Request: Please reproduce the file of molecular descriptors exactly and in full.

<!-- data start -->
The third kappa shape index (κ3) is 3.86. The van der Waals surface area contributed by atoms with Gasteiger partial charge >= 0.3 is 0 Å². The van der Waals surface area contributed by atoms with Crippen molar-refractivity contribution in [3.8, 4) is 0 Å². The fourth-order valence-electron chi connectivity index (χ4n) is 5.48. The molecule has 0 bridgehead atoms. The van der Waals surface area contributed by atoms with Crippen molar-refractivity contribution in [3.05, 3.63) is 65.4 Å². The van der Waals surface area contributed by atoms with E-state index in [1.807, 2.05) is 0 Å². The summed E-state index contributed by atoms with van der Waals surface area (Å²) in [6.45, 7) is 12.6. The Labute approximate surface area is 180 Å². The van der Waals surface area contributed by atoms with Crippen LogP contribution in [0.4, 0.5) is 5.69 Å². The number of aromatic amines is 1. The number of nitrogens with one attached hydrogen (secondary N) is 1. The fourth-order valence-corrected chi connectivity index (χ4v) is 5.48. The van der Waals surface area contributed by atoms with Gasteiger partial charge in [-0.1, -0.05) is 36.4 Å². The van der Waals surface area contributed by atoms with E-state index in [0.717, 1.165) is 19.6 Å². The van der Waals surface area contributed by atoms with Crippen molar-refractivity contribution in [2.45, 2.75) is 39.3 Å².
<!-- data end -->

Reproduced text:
The third kappa shape index (κ3) is 3.86. The van der Waals surface area contributed by atoms with Gasteiger partial charge >= 0.3 is 0 Å². The van der Waals surface area contributed by atoms with Crippen molar-refractivity contribution in [3.8, 4) is 0 Å². The fourth-order valence-electron chi connectivity index (χ4n) is 5.48. The molecule has 0 bridgehead atoms. The van der Waals surface area contributed by atoms with Crippen molar-refractivity contribution in [3.05, 3.63) is 65.4 Å². The van der Waals surface area contributed by atoms with E-state index in [1.807, 2.05) is 0 Å². The summed E-state index contributed by atoms with van der Waals surface area (Å²) in [6.45, 7) is 12.6. The Labute approximate surface area is 180 Å². The van der Waals surface area contributed by atoms with Crippen LogP contribution in [0.4, 0.5) is 5.69 Å². The number of aromatic amines is 1. The number of nitrogens with one attached hydrogen (secondary N) is 1. The fourth-order valence-corrected chi connectivity index (χ4v) is 5.48. The van der Waals surface area contributed by atoms with Gasteiger partial charge in [-0.1, -0.05) is 36.4 Å². The van der Waals surface area contributed by atoms with E-state index in [0.717, 1.165) is 19.6 Å². The van der Waals surface area contributed by atoms with Crippen molar-refractivity contribution in [2.45, 2.75) is 39.3 Å².